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[The sterno-vertebral instability – a new classification and therapeutic options].

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[The sterno-vertebral instability – a new classification and therapeutic options].

Z Orthop Unfall. 2014 Aug;152(4):343-50

Authors: Homagk L, Siekmann H, Schmidt I, Schmidt J

INTRODUCTION: Sternal fractures in the context of high velocity trauma are commonly referred to as impact injuries. In general, these are considered to be treated conservatively. In the literature, there are only a few studies and a small number of cases. We know that not only high velocity accidents cause combined trauma of sternum and spine, but also low velocity traumas in the elderly are relatively common. How should such combinations of injuries be treated?
MATERIAL AND METHOD: Based on 11 patients from the years 2005 to 2013 with different combinations of sternal and spinal injuries, we distinguish the therapeutic approach of ventral, dorsal or combined stabilisation, with the help of a four-column classification of these injuries.
RESULTS: We classify sternovertebral injury into 4 types. First the descendant type with an injury from C I to C VII and sternum, second the horizontal type (T I to T XII and sternum), third the ascendant type (L I to L V and sternum) and fourth a dissociative type. The recommended therapy of the descendant type is dorsoventral stabilisation of the spinal column plus stabilisation of the sternum. The horizontal type should be treated with dorsal stabilisation of the spine and stabilisation of the sternum. The ascendant type should be supplied with dorsoventral stabilisation of the spinal column and conservative therapy of the sternum. In case of the dissociative type one should supply each injury independently.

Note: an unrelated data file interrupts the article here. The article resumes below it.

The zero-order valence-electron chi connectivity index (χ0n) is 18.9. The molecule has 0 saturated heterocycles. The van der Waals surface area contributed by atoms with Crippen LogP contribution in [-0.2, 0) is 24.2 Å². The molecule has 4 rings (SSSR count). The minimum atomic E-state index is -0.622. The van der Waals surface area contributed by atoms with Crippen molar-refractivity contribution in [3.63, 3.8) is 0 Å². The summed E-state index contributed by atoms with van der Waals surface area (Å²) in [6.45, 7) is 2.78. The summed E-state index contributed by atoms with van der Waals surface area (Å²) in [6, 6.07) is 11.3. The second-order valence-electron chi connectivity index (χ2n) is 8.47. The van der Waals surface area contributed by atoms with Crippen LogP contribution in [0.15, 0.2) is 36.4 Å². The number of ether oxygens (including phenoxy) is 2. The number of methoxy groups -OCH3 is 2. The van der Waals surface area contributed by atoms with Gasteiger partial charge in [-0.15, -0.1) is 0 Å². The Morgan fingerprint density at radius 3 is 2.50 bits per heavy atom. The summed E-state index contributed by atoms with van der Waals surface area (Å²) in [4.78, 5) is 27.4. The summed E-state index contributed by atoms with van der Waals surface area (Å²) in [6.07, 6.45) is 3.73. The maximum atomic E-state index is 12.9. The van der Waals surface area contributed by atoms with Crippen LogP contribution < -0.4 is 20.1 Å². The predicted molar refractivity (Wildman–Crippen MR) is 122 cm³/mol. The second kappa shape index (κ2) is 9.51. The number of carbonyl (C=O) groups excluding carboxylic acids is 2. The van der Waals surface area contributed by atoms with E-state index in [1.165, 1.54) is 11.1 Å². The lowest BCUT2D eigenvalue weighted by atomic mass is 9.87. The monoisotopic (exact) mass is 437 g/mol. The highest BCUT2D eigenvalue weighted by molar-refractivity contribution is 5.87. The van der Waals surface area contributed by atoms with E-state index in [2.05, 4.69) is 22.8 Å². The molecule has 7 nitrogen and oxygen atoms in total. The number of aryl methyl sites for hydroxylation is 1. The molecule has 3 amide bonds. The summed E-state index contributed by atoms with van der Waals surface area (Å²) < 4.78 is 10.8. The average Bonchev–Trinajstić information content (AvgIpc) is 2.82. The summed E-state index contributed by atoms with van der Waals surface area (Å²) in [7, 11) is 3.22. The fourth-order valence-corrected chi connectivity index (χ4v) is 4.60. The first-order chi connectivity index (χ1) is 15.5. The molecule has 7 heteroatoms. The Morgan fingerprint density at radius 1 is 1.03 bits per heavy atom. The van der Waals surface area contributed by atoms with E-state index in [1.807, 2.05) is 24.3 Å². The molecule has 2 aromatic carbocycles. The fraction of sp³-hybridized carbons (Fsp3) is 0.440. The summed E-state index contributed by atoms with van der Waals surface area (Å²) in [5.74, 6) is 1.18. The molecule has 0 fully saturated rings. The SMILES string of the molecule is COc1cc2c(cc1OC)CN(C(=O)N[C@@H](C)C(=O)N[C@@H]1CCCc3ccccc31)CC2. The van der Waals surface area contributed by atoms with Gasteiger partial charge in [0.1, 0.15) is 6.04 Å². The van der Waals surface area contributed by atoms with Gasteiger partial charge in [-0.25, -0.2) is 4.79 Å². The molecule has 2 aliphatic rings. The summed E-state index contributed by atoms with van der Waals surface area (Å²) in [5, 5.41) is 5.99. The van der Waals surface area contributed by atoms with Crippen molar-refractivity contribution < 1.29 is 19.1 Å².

CONCLUSION: The literature on sternal injuries and their treatment is low. Combinations of sternum and spine injuries have not yet been processed systematically in literature. Thus, there is no concerted standard of therapeutic options. The very rare occurrence of this injury combination often leads to this injury type being forgotten in the primary evaluation of casualties.

PMID: 25144843 [PubMed – indexed for MEDLINE]

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